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Re: Siblings in disagreement over mom's house.

Post by aristotelian » Sun Jun 18, 2017 10:43 am

Payoffhouse wrote:
WhyNotUs wrote:Letter signed by the three willing sellers stating

1.) Majority owners desire to sell
2.) Understand sentimental value but there are other concerns
3.) Remaining owners have 60 days to make an offer to majority or property goes on the market
4.) Proceeds to be split evenly assuming that everyone is equally vested in work/expenses needed to prepare it for sale
5.) Would like to have one last family gathering there in advance of sale to say good bye to home.


I might actually try this instead in order to save myself some aggravation and migraine. Does anyone have a letter templetate I could follow? I am not trying to recreate the wheel.


The problem is, I don't think you have the power to make #3 happen without lawyering-up, otherwise you would have done that already.
Last edited by aristotelian on Sun Jun 18, 2017 10:49 am, edited 1 time in total.

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Re: Siblings in disagreement over mom's house.

Post by bayview » Sun Jun 18, 2017 10:44 am

I'm still trying to imagine what the keepers' reaction would be if the house burned down (with all of mom's stuff plus whatever they've crammed in there.)

They are taking irrationality to whole new heights.
The continuous execution of a sound strategy gives you the benefit of the strategy. That's what it's all about. --Rick Ferri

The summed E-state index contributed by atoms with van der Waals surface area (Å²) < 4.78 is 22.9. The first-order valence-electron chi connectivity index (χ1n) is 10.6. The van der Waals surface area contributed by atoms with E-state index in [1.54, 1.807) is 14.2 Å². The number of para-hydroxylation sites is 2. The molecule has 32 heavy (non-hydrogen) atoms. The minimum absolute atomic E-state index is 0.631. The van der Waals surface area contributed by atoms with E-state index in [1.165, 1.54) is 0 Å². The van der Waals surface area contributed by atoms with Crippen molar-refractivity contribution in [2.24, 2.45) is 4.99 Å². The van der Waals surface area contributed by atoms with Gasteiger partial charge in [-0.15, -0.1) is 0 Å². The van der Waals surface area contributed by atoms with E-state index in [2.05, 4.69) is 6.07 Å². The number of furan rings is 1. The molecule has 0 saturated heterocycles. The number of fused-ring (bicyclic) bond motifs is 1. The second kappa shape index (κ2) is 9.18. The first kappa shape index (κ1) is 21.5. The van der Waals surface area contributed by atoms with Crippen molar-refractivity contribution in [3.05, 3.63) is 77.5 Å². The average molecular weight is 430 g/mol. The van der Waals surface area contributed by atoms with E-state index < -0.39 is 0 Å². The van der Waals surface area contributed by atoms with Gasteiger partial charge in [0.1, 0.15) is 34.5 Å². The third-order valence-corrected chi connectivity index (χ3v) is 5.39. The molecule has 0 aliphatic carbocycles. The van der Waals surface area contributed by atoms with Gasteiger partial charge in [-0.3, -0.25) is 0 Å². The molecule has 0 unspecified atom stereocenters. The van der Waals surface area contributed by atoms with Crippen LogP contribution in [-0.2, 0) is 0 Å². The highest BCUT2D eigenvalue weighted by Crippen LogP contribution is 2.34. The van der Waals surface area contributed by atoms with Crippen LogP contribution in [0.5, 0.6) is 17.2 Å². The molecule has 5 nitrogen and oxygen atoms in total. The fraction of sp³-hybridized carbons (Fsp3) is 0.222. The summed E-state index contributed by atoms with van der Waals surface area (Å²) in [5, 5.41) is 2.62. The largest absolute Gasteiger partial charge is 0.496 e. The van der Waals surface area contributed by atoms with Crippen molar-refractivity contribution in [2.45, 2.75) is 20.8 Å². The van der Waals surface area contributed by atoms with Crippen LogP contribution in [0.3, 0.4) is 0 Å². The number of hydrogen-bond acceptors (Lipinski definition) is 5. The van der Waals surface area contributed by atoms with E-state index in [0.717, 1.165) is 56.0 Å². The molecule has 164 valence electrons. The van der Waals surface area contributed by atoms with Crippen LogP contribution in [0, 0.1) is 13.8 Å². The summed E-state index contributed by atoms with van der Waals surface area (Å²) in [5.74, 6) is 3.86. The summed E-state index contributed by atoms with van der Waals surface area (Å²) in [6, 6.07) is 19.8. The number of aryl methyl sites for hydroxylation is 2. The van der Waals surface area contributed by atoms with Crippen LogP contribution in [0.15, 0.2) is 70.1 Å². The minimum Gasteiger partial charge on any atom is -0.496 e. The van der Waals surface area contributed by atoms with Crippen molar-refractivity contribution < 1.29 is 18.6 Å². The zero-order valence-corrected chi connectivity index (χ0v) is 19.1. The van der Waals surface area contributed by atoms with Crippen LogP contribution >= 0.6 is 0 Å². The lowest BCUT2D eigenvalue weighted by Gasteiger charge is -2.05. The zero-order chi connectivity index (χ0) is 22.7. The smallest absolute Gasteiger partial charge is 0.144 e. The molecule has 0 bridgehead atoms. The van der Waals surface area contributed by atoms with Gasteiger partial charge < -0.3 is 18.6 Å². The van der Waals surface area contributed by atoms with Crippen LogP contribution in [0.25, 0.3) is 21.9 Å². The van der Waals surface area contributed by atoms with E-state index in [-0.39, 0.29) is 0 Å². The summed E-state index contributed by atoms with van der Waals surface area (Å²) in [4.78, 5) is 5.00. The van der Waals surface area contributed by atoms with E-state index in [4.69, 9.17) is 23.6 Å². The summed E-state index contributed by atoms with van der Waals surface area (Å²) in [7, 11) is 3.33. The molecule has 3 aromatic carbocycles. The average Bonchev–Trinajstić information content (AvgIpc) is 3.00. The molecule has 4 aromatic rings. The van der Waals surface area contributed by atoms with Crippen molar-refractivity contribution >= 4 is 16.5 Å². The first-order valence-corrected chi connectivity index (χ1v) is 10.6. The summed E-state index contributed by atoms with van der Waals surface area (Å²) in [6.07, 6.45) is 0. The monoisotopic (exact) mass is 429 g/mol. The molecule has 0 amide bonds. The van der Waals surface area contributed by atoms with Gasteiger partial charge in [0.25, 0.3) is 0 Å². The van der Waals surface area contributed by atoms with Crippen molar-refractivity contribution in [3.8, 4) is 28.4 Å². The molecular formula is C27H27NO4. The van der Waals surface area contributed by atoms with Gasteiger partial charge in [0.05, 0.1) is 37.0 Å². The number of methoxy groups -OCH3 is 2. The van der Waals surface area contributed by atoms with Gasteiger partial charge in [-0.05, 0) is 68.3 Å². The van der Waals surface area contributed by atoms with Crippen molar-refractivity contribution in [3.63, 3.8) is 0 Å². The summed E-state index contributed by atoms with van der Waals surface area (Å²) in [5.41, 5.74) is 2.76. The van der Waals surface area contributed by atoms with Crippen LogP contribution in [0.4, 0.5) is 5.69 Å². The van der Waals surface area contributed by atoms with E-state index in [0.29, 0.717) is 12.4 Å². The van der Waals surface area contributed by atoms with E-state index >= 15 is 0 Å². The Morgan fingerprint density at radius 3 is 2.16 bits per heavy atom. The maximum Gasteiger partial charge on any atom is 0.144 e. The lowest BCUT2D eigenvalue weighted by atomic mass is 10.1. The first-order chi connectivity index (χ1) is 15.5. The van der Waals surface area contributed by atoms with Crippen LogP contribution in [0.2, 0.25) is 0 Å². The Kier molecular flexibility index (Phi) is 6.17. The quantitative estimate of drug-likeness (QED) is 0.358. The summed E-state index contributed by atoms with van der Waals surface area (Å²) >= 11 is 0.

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Re: Siblings in disagreement over mom's house.

Post by Payoffhouse » Sun Jun 18, 2017 10:45 am

ChrisC wrote:
Lexi wrote:
bayview wrote:General question to the knowledgeable posters who have commented:

What (besides deep sympathy to OP) is the take-away from this for others? Can you write something in your Will stating that the heirs have a certain period of time (six months, 11 months, whatever) to sell the real property, whether to one or more heirs or to an outsider? What if the real estate was in a trust?


You can write a will or trust that says all real property should be sold after giving the heirs a chance to make an offer for it. You could put in whatever conditions you want including requiring acceptance of the highest such offer as long as it is at least x% of appraised value.

The OP's mother may have died without a will. In that case I would say each heir should request sale or buyout during probate and not accept partial ownership of the house. That seems easier than having to go to court again later.


Seems to me that if the OP's property were part of the mother's estate, then mother should not have transferred the property in joint tenancy to the children -- if she had a will then the property should have been left as part of her residuary estate to be managed or sold by her Executor with proceeds of the sale going to the ultimate beneficiaries of her residuary estate, namely her chlldren. The Executor could have worked out this issue with family members, easily, as none of the beneficiaries would have substantial leverage over transferring the property within the family or outside of the family.

If the mother died without a will, then presumably the intestate laws of the relevant state dictated that the property become jointly owned by her children -- this is known as "heir property" in many states. For a single family home, where the joint owners can't agree on using or selling the property, one is stuck with the current fiasco. (Ironically, for undeveloped real estate in many rural parts of the country, where heir property is a common situation and where you might have decades of a fiasco situation, the major remedy is legal action to quiet title or a partition suit/sale, and this might be very cost efficient; for a single family home, with five siblings, the legal fees could be very high in relationship to the resulting net proceeds from the sale, especially if this is a contested proceeding, which would likely be the case.)